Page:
While the holiday season is most people’s favorite time, at times, it also brings with it unwelcome guests—depression and stress.
This is not exactly surprising as the holidays come with a dizzying array of demands—shopping, cleaning and entertaining, baking, cooking meals, to name a few.
Understandably, the COVID-19 pandemic can also add some stress to this time of the year.
Fortunately, with a few practical tips, you can easily minimise any of the stress that accompanies the festive season.
Practical and Easy Ways to Keep Stress and Depression at Bay This Holiday Season
If you allow stress to reach its peak, it can become difficult to stop and regroup. Keep depression and stress at bay by managing stressful situations before they escalate. During the holidays, keep the following practical tips in mind:
Acknowledge your feelings.
If you can’t spend the holidays with your friends or loved ones because of one reason or another, realise and accept that feeling down is normal. It is normal to feel sad. Give yourself permission to feel down, express your feelings, and even cry. Don’t force yourself to feel okay right away. Just make sure you don’t dwell on the sadness.
If you feel isolated or lonely, seek out the company of friends or loved ones. You can also join religious or social communities or virtual events. They just might offer the support, solace, and companionship you are looking for.
If you are feeling extra stressed during the holiday season, it would help if you talk to a loved one or family member about anything that’s bothering you. The good thing is you have the option to reach out through a call, video chat, or text.
Doing something for others or volunteering your time is another way you can make new friends and lift your spirits. If you want to deepen and nurture some friendships, consider dropping some meals and dessert at a friend’s home during the holidays.
The holidays don’t have to be the same each year. You have to remember that as families change and grow, rituals and traditions can change as well. Be open to making new ones while holding to some favourites.
For instance, if your adult children, friends, or relatives can join you during the holidays like they used to, find new ways to celebrate. Nowadays, you have the option to share videos, emails, or pictures.
You can also get together with friends and loved ones through a Zoom, Skype, or FaceTime call. If anything, it is reassuring to know that while not all your holiday plans will go according to your plan, there is no shortage of alternatives available at your disposal.
Set aside any differences.
Decide to accept friends and family members exactly as they are, even if you don’t agree with everything they do or believe in. It would also do everyone a world of good if you set aside any grievances and choose to discuss it after the holidays.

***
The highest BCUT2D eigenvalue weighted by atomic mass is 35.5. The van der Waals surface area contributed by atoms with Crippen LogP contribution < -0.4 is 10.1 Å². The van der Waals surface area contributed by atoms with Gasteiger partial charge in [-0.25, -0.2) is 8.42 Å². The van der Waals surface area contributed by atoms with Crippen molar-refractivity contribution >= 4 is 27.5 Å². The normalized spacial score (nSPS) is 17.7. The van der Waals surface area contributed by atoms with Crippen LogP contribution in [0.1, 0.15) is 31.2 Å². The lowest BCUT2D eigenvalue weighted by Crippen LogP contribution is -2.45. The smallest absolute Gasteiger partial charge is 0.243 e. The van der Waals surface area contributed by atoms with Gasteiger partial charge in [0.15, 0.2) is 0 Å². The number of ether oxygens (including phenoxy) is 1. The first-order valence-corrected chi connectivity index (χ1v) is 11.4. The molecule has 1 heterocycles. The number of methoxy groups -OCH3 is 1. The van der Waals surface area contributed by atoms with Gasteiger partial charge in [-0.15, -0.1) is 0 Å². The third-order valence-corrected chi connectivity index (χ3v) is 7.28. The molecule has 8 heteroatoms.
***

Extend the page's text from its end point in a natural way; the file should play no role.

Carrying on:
Also, choose to be extra understanding if others get distressed or upset when something goes awry. Chances are they might also be dealing with some depression or stress related to the holidays as well.
Stick to your chosen budget.
Before doing any food or gift shopping, figure out the amount you can afford to spend first. Check if you can shop online for any of the items. Make sure you also plan your shopping list and menu ahead of time to avoid any last minute stress.
Learn to say no.
Always saying yes to things you don’t like or can’t fit in your schedule can leave you feeling overwhelmed and even resentful. Friends, colleagues, and family will surely understand if you can’t participate in every activity or gathering.
Don’t neglect healthy habits.
Don’t allow the holidays to become a free-for-all. Overindulgence can leave you feeling guilty and stressed. To ensure you don’t abandon healthy habits, keep the following in mind:
- Have a healthy snack handy at all times so you don’t go overboard on anything that’s not good for you.
- Continue to eat healthy meals when you can.
- Make sure you still get enough sleep.
- Don’t forget to integrate meditation, yoga, and some deep-breathing exercises in your day.
- Avoid excessive tobacco or alcohol use.
- Be mindful of how social media and the information culture can cause undue stress and minimise the time you spend reading or watching the news and scrolling through social media.
Over to You
Don’t allow the holidays to cause you unwanted stress and anxiety. Learn to recognise your triggers like personal demands and financial pressures. This is important so you can combat anything effectively before they lead to an eventual meltdown. With a little planning and some discipline, you can find joy and peace during the holidays and still keep your sanity.